1. “Flash wears out too fast.” Advances in wear leveling and garbage collection have made flash very reliable. The longest lived production SSDs have now been in data centers for 4-5 years, which is about the estimated life span of SSDs that came out in 2010 and 2011. They are still going strong. If you buy flash today, you can expect 7 years or more life span.
2. “I can’t afford an all-flash array.” Flash is dropping in price, and with its tremendous performance boost its ROI is much better than HDDs for active data processing. However, flash will probably always be more expensive than HDDs, because as flash lowers its prices so do the HDD makers. You will want to watch your costs. Purchase an AFA that will meet your needs for the next 3-5 years. Look for all-inclusive pricing including the cost of the system with storage services and required training. Treated separately, the cost of the add-ons can be more than the system’s purchase cost. Beware of low come-on prices that actually require lots of extra services and components.
3. “Flash is hard to manage.” Flash arrays are not any harder to manage than HDD arrays. The real complexity in any array lies in the storage services, and the array-maker should provide a simplified console for just this purpose. The simpler the management, the less time required from the team. Simplicity thanks to wizards and automated configuration greatly improves management functions.
4. “I can’t get enough capacity with flash.” The all-flash array data center is a pipe dream. No one is talking about using flash to handle general purpose processing or secondary storage. On the other hand, you do need sufficient capacity for your production files and big primary data. Look for dedupe and compression techniques optimized for flash and active production data.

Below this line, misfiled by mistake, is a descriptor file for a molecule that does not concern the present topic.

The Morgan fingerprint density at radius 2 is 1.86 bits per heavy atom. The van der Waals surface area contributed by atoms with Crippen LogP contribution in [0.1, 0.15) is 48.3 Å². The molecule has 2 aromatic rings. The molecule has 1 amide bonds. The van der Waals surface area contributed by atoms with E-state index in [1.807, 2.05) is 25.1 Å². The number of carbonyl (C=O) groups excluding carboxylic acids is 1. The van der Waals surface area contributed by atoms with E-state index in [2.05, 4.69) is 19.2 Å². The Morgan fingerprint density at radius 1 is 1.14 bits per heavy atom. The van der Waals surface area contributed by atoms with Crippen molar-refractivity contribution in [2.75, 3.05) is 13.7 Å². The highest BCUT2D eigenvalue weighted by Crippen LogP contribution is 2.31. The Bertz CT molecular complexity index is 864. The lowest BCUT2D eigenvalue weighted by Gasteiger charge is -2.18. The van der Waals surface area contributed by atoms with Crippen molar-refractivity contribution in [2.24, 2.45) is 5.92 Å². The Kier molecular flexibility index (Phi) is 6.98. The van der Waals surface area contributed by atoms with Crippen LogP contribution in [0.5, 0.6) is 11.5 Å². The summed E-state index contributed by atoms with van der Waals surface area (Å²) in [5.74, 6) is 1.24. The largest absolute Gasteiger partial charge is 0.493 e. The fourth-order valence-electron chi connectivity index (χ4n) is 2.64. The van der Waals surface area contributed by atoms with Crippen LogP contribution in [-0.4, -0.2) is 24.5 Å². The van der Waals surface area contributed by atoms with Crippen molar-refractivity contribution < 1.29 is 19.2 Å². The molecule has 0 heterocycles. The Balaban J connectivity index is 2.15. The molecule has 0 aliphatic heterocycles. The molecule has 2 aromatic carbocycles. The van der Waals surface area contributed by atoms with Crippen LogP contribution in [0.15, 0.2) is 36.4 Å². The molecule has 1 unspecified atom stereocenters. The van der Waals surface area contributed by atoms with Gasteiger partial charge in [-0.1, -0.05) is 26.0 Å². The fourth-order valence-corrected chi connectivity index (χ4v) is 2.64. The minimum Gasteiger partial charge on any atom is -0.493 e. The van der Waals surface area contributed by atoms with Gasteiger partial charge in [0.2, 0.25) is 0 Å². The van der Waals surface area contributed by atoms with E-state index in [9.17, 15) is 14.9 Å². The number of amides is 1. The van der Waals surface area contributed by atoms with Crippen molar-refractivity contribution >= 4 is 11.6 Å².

5. “The maintenance costs will kill me.” You are right to be wary of high ongoing maintenance costs, just like you would be with any other storage vendor. You might get a great deal the first year then get slammed the second year with support, licensing and maintenance costs. Look for reasonable support rates across the entire lifecycle. Offerings to look for include expert service and support, simplified installation and ongoing management and investment protection for your AFA in the form of non-disruptive upgrade and expansion paths. Also SSDs take less power and cooling than HDDs, so you will save money on the energy cost side of the ledger.
6. “I don’t want to work with the big storage vendors, they ignore small companies.” Companies like IBM make good product but you don’t have to buy from them. Feel free to look to smaller vendors that cut their eyeteeth on flash storage development. Test any AFA by a rigorous set of questions including high IOPs/low latency, high availability, dedupe and compression, scalability, simplicity, the ability to handle mixed workloads, reliability, native data protection and encryption, and a high degree of automation. Also look for an AFA that scales economically and non-disruptively. Non-disruptive features should include capacity expansion, controller upgrades, and software updates to maintain data without performance loss.
7. “All technical support departments are the same – pretty bad.” Forward-thinking vendors have made customer support a competitive distinction with proactive, expert support. Proactive support includes remote monitoring and remediation, and expert support engineers who are available 24×7 and don’t need to stick to a script.
8. “Disk works fine for us; all-flash is too alternative.” HDDs are superior to flash for storing long-term data. But flash arrays are all about optimizing production data performance, an issue that data center admins face every day. As for being alternative, the same qualities as you will find in HDDs you will find in all-flash arrays: qualities like density, performance, storage capacity and reliability/high availability all push AFAs deeper into the storage infrastructure mainstream. It’s increasingly rare to see a data center without flash, and is becoming more common see all-flash arrays for Tier 1 applications.